Since Pekins are descendants of the mallard duck, they can breed with just about any domestic duck in the world. I love watching baby ducks run around the yard and am always excited to see what new type of birds or eggs I will get! If you intend to breed show-quality birds, keep in mind that you must be prepared to cull the flock of the young ducks at an early age.

Is My Duck Male or Female?

Baby ducks are nearly impossible to sex before eight weeks of age. There is a method called sex venting that can be done within the first 24 hours, but it is often misunderstood and can hurt or kill a baby duck if done improperly.

The easiest way to tell if your Pekin duck is a male or female is by its quack. Girls have a loud honk, and boys have a quieter quack. Male ducks also have a drake feather, which is a curled feather at the end of the tail. This alone, however, isn't enough information for accurate sexing. Watch the video below for a more in-depth explanation.

The Different Varieties of Pekin Explained

Although some of these ducks are not technically Pekins, they are often confused with Pekins and have nearly identical features and traits. Refer to the included images for a visual reference to these varieties.

A Typical American Pekin
A Typical American Pekin

American Pekin

The American Pekin is a large, hearty bird that doesn't feel as fragile as other common domestic ducks. They were introduced to America from China in 1873 by James E. Palmer, who started the American flock with six hens and three drakes. Palmer loaded fifteen birds on the ship, and only nine made the trip across the pond. Over half of America's commercial ducks today are Pekins!

These ducks are seen throughout the U.S. at ponds, commercial farms, and backyard farms. They also exist as pets, and some even live independently in parks. The American Pekin duck lays about 200 eggs per year and is rarely broody; the eggs generally need to be incubated by keepers. Sexing is often difficult until maturity. Drakes do possess a drake feather, which is a single curled feather on the tail. The female has a much louder quack than the drake.

Typical Aylesbury Pekins
Typical Aylesbury Pekins


Aylesbury ducks, although extremely similar in appearance, aren’t actually Pekins. These ducks get their name from the town they originated in—Aylesbury, England. Since at least the 1690s, Aylesbury and the surrounding areas have bred ducks. Given the similarities, this breed seems to have been inspired by the Chinese Pekin.

Originally, the preferred duck was a hearty white meat bird with clean feathers. This led to selective breeding, and by the early 1800s, Aylesbury ducks were a sought-after meat bird being shipped throughout England (including London) regularly. Aylesbury ducks were considered more flavorful and less fatty than Pekin ducks. An abundance of inbreeding combined with the World Wars led to the Aylesbury's decline. There is only one major flock left in England today.

Typical German Pekins
Typical German Pekins | Source

German Pekin

The German Pekin is the result of Chinese Pekins being bred with upright Japanese ducks from Dutch ships. This gave the German Pekin an upright stance, much like an Indian Runner Duck but with a much stockier appearance.

Pekin ducks arrived in Germany from France and the UK shortly after they were imported by Walter Steward in 1872, and the German version of Pekin was born. The Pekin duck didn't make it back to the United Kingdom until 1970. Aylesbury is the preferred duck meat choice in the UK to this day.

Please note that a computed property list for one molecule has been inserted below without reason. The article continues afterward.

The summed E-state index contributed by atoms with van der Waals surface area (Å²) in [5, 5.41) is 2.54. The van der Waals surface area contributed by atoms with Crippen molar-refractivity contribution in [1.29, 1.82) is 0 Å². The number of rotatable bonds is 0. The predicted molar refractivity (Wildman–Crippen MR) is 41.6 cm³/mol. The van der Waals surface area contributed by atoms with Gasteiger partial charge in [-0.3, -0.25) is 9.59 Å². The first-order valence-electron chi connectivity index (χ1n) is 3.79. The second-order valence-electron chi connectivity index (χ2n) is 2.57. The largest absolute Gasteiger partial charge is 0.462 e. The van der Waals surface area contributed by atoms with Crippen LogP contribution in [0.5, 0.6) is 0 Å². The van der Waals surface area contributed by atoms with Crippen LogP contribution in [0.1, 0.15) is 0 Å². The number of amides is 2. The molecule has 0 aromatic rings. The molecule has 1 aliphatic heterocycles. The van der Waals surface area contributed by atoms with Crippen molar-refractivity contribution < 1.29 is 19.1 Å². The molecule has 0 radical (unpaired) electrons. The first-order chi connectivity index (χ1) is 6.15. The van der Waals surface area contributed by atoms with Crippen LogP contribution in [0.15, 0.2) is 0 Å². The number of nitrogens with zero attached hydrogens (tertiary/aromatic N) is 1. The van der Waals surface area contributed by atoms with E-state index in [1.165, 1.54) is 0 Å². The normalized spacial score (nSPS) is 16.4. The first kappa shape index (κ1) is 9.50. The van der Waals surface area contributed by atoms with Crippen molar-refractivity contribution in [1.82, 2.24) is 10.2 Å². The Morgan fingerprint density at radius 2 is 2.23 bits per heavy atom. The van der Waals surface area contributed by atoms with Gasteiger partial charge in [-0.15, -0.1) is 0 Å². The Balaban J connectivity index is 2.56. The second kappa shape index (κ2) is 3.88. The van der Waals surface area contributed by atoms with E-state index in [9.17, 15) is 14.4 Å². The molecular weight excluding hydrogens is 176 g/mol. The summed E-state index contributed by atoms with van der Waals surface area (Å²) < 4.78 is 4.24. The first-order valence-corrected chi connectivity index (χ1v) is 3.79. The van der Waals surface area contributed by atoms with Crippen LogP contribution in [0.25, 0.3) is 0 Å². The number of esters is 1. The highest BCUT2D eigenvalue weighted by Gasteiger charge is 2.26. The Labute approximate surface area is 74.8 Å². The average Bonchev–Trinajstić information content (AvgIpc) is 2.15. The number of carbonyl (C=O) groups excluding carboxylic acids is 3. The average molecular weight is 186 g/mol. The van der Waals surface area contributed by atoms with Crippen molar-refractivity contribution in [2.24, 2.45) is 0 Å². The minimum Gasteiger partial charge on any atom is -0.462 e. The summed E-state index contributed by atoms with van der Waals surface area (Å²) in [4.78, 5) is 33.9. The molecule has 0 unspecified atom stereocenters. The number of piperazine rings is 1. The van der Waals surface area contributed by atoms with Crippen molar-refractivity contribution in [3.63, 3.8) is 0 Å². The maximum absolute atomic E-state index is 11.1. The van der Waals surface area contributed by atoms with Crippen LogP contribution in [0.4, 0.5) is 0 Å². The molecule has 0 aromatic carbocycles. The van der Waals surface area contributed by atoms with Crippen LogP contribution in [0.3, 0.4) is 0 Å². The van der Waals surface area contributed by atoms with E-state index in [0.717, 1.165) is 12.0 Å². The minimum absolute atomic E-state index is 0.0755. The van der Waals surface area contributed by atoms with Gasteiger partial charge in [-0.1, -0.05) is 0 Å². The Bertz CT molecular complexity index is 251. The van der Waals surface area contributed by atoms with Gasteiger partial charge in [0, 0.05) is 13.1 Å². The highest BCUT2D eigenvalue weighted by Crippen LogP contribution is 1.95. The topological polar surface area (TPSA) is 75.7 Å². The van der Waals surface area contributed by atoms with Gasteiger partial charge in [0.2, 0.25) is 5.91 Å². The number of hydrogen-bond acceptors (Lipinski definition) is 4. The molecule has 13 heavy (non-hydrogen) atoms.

Germany has not farmed the German Pekin commercially since the Second World War, and it is now listed on the critically endangered species list. Today, these birds are primarily kept as pets and displayed in shows.

Typical Jumbo Pekins
Typical Jumbo Pekins | Source

Jumbo Pekin

Jumbo Pekins are bred by crossing a meaty strain Pekin drake with a medium-sized Pekin hen. These birds are the largest Pekins you can get, and they are often a preferred choice for meat birds because of their size and fertility rates. Because these ducks grow so fast, their legs aren't built to hold their own weight, which reduces their life cycle and productivity. People do not usually keep them as pets for this reason.

A Typical White Crested Duck
A Typical White Crested Duck

White Crested Duck

A domestic White Crested Duck looks nearly identical to a Pekin duck, but it's not exactly a Pekin. Domestic Crested Ducks most likely originated in the East Indies. They were depicted in paintings there over 2000 years ago.

So, how do these guys get their cute little hairdos? It's a deformity of the skull caused by a genetic mutation called "hemizygous." This gene causes a sharp decrease in hatchability rates; one-third of the ducklings that survive incubation do not have a crested head. Please note that there is a difference between wild and domestic crested ducks. Wild crested ducks don't have that cute little fluff ball on their heads.

Typical Grimaud Hybrid Pekins
Typical Grimaud Hybrid Pekins | Source

Grimaud Hybrid Pekins

These ducks have an American Pekin-like appearance and are created in France by a man named Grimaud Freres. Grimaud ducks are genetically modified to be fertile, high-output egg-layers with an improved feed conversion ratio as meat birds. Due to the proprietary nature, little is known about this breed other than what's posted on Mr. Freres' website.

Egg and Weight Comparison by Breed Variety

Weight is measured in pounds. Egg size is measured in grams.
Weight is measured in pounds. Egg size is measured in grams.

This article is accurate and true to the best of the author’s knowledge. It is not meant to substitute for diagnosis, prognosis, treatment, prescription, or formal and individualized advice from a veterinary medical professional. Animals exhibiting signs and symptoms of distress should be seen by a veterinarian immediately.

© 2018 Drake Runner


    0 of 8192 characters used
    Post Comment
    • profile image


      8 hours ago

      Can adult 5 week old pekin ducks live in the same duck house as adult pekin ducks?

    • profile image


      4 weeks ago

      i only have one duck in reading these and i feel cruel :(

    • profile image


      5 weeks ago